The recent financial turmoil in China, with interbank loan rates spiking to double digits within days, provides further confirmation that the world's second-largest economy is headed for a hard landing. Fuelled by massive credit growth (equivalent to 30 per cent of GDP from 2008 to 2012), the Chinese economy has taken on a level of financial leverage that is the highest among emerging markets. This will not end well.
Indeed, a recent study by Nomura Securities finds that China's financial-risk profile today uncannily resembles those of Thailand, Japan, Spain, and the US on the eve of their financial crises. Each crisis-hit economy had increased its financial leverage - the ratio of domestic credit to GDP - by 30 percentage points over five years shortly before their credit bubbles popped.
Economists who insist that China's financial leverage is not too high are a dwindling minority. The People's Bank of China, which engineered a credit squeeze in June to discourage loan growth, seems to believe that financial leverage has risen to dangerous levels. The only questions now concern when and how deleveraging will occur.
At the moment, China watchers are focusing on two scenarios. Under the first, a soft economic landing occurs after China's new leadership adopts ingenious policies to curb credit growth (especially through the shadow banking system), forces over-leveraged borrowers into bankruptcy, and injects fiscal resources into the banking system to shore up its capital base. China's GDP growth, which relies heavily on credit, will take a hit. But the deleveraging process will be gradual and orderly.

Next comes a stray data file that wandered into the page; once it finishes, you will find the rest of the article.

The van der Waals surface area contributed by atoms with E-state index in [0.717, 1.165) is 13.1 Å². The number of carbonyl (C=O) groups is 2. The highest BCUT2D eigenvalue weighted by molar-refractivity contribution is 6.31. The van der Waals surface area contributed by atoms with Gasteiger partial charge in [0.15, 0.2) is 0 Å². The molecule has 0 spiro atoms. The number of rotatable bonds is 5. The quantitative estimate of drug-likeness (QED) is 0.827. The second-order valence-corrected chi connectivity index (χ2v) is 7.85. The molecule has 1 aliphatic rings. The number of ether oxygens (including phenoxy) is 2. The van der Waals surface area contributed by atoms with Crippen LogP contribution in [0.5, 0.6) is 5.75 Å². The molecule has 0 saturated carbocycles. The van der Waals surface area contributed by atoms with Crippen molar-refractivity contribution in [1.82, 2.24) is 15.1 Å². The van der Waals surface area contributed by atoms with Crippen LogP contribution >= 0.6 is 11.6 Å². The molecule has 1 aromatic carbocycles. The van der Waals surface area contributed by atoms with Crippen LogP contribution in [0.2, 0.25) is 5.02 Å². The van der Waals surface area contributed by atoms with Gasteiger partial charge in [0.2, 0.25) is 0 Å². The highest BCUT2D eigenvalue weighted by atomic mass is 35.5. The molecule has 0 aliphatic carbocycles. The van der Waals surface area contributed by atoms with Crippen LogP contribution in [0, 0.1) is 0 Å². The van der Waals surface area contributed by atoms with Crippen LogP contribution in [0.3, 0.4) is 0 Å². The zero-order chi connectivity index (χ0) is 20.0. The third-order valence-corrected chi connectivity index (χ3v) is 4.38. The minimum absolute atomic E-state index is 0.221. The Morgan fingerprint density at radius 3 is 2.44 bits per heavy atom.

Under the second scenario, China's leaders fail to rein in credit growth, mainly because highly leveraged local governments, well-connected real-estate developers, and state-owned enterprises successfully resist policies that would cut off their access to financing and force them into insolvency. Consequently, credit growth remains unchecked until an unforeseen event triggers China's "Lehman" moment. Should this happen, growth will collapse, many borrowers will default, and financial chaos could ensue.
Two intriguing observations emerge. First, drastic financial deleveraging is unavoidable. Second, Chinese growth will fall under either scenario.
What impact will an era of financial deleveraging and decelerating growth have on Chinese politics?
Most would suggest that a period of financial retrenchment and slow GDP growth poses a serious threat to the Chinese Communist Party (CCP), which is based on economic performance. Rising unemployment could spur social unrest. The middle class might turn against the party. Because economic distress harms different social groups simultaneously, it could facilitate the emergence of a broad anti-CCP coalition.
The people who should be most concerned with financial deleveraging and slower growth are President and CCP General Secretary Xi Jinping and Prime Minister Li Keqiang. If the deleveraging process is quick and orderly, they will emerge stronger in time for their reappointment in 2017.